We used to (25 years ago) pick Darryl up every night around 10:00 PM. He’d call from the pay phone on Barbour Street. He was drunk and cold and wanted a ride to the hospital where they would put him in the waiting room and he would fall asleep in one of the chairs. He could be combative with crews who gave him a hard time, castigating him for wasting precious 911 resources. Sometimes if he took a swing at an EMT, he ended up in jail for the night. I learned early on that it was easier to just pick him up and take him to the hospital than get all worked up about it. Daryl was just a part of the night in the same way the battle ax triage nurse was. You just dealt with him professionally and moved on.
I remember one night, he called an hour or so early. He wasn’t even drunk. He held a Styrofoam box of chicken wings and fries from the local chicken place. It was the night of the NCAA basketball championships and he was excited for the big game. He sat down in front of the TV next to a couple of buddies and rooted for his team while chowing down on his chicken and fries.
He’d be a regular for a few years, then disappear only to reappear again a few years later, back on Barber street, calling from the pay phone that isn’t there anymore. His disappearances coincided with stints in jail when his anger got the best of him or rehab if that’s what the judge ordered..
A few weeks ago, early on a Friday evening, I got called for an unconscious on Barber Street in front of the boarded up grocery store. The fire department was there before me as well as an ambulance crew with two new EMTs. The man was laying on the ground, clearly ETOH and telling everyone to F-off and leave him alone. One of the EMTs tried to grab his arm, as he said “Let’s go, buddy,” but the intoxicated man jerked his arm away, and then took a wild swing that missed by so much, you couldn’t even consider it an assault. I was looking at him like I knew him from somewhere when it came to me. “Is that Darryl?” “Yeah, one of the firefighters said. “He’s becoming a regular for us.”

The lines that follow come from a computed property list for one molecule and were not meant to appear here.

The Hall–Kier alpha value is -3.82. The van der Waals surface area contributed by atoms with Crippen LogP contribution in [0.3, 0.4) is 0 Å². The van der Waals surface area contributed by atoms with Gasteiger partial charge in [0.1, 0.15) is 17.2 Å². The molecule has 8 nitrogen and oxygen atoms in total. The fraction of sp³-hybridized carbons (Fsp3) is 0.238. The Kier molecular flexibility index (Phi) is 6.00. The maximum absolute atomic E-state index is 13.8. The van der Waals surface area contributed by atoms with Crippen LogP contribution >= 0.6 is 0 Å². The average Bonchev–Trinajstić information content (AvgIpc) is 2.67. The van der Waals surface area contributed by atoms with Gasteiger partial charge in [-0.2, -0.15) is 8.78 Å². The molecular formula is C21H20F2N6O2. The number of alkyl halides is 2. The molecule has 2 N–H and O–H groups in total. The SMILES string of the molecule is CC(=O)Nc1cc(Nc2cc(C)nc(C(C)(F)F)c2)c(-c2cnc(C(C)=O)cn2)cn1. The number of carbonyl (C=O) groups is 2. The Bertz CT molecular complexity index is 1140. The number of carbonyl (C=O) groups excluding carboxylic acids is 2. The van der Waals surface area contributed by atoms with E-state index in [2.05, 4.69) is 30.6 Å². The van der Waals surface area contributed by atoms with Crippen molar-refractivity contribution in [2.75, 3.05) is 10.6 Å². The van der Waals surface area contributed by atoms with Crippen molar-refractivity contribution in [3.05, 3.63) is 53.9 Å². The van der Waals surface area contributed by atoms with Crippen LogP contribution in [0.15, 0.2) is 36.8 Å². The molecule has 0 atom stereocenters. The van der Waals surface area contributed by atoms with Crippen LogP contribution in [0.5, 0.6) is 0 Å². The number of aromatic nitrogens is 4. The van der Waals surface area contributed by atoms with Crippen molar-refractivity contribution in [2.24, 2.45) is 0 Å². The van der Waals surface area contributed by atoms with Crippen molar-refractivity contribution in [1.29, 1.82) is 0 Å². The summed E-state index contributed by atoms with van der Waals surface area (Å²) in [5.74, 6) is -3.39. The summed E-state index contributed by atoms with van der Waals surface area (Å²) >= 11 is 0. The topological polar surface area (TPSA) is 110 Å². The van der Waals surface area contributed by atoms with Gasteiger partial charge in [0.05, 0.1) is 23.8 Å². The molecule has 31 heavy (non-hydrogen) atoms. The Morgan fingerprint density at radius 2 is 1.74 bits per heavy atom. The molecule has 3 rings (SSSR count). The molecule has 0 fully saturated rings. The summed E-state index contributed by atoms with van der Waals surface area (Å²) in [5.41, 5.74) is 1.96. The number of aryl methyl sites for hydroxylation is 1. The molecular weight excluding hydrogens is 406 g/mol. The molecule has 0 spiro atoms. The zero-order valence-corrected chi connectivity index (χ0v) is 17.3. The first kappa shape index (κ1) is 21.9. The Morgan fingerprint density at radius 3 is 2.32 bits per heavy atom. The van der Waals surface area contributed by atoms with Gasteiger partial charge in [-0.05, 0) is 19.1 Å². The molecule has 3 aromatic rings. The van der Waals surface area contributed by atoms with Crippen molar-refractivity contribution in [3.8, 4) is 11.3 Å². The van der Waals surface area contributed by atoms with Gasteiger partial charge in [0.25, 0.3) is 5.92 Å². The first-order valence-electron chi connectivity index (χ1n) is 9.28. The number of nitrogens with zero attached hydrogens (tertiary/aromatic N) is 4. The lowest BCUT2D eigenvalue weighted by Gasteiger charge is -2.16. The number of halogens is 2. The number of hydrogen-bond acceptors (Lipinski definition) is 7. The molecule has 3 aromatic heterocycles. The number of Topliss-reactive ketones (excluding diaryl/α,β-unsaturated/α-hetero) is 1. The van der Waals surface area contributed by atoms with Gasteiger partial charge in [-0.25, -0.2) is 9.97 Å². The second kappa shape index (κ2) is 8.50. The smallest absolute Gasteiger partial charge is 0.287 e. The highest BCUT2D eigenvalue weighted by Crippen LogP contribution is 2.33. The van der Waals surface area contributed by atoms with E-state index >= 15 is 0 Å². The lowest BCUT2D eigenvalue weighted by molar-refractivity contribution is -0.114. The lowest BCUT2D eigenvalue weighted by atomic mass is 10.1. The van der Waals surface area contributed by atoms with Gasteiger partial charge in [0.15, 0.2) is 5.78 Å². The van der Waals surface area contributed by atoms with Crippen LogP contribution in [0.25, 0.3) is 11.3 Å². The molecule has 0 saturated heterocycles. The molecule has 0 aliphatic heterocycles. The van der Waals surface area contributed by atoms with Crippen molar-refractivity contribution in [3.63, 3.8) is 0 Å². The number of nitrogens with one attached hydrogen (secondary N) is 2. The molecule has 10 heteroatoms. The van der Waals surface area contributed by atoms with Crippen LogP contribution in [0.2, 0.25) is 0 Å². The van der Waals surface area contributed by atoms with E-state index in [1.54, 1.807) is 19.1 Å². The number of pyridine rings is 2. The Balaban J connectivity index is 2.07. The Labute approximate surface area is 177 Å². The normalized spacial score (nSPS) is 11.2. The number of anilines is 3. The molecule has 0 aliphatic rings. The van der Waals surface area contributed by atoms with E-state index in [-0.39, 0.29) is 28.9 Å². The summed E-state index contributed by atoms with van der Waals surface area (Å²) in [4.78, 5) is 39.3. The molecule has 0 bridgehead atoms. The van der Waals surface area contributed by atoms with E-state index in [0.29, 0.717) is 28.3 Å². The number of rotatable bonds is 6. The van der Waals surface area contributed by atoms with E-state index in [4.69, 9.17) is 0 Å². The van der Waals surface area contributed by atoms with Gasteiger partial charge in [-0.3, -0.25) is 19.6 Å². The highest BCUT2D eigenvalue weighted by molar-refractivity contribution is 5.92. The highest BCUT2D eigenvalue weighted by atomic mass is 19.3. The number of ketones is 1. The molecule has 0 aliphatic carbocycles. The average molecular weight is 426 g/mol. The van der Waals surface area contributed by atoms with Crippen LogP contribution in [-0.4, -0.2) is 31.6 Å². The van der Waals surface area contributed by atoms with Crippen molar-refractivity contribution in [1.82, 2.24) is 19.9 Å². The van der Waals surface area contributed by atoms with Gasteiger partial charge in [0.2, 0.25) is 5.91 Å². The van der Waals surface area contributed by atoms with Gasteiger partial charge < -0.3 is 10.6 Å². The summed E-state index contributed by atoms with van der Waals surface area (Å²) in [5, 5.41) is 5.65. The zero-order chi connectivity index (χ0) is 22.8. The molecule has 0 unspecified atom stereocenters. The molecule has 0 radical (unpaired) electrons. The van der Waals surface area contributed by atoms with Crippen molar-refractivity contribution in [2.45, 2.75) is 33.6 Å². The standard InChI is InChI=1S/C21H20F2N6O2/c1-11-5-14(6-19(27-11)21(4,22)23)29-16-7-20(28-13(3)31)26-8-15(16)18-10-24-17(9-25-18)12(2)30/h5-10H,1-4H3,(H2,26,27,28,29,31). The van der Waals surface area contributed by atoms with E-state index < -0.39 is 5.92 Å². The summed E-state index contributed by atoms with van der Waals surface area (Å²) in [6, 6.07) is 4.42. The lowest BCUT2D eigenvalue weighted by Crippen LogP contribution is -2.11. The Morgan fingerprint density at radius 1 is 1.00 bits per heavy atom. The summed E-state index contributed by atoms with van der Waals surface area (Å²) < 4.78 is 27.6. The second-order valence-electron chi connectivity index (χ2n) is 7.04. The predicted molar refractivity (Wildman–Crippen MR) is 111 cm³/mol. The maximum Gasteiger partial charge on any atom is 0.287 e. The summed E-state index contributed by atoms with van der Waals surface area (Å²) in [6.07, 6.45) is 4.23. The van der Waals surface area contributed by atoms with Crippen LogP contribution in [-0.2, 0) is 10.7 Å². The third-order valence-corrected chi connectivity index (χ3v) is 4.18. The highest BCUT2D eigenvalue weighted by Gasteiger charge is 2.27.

I stepped forward and said, “Darryl, Darryl. Is that you?”
He stopped swearing at the EMT and looked up at me. There was a recognition in his eyes like he knew me from somewhere, but he couldn’t quite place me. “I know you,” he said. “Is that you?”
“It’s me,” I said.
“My my,” he said. “I know this man.” He held his hand up and I helped him up.
“Why look at you,” he said. He turned to everyone and said. “He and I went to rehab together!” Then to me, he said, “Look at you! Look at you now! Oh! You’ve done well for yourself. You’ve done well for yourself!”
He gave him a bear hug, and then looked at me again. “You’re looking great,” he said.
“You’re not so bad yourself,” I said. “You know why we’re here, right?
“Was I making trouble?”
“You just can’t sleep on the ground without expecting someone to call 911. We just see if you’re alright.”
“I’m all right. I’m glad to see you.”’
“You know where you are?”
“Very good. If you are able to walk away. We’ll leave you alone.”
“All right. I’ll be walking.” Then he stopped and said. “Look at you. This here’s my friend,” he said. “We were in rehab together. He’s doing all right. We both all right.”
Whether 911 was called again later, I don’t know. He walked off under his own power, and I went home at the end of my shift, and told my wife the story.
If he did end up in the ER, I hope whoever took care of him, treated him okay, not getting riled by his rough manner, getting him some ginger ale and a sandwich and maybe letting him watch TV if a game was on, keeping him dry on what turned out to be a rainy night.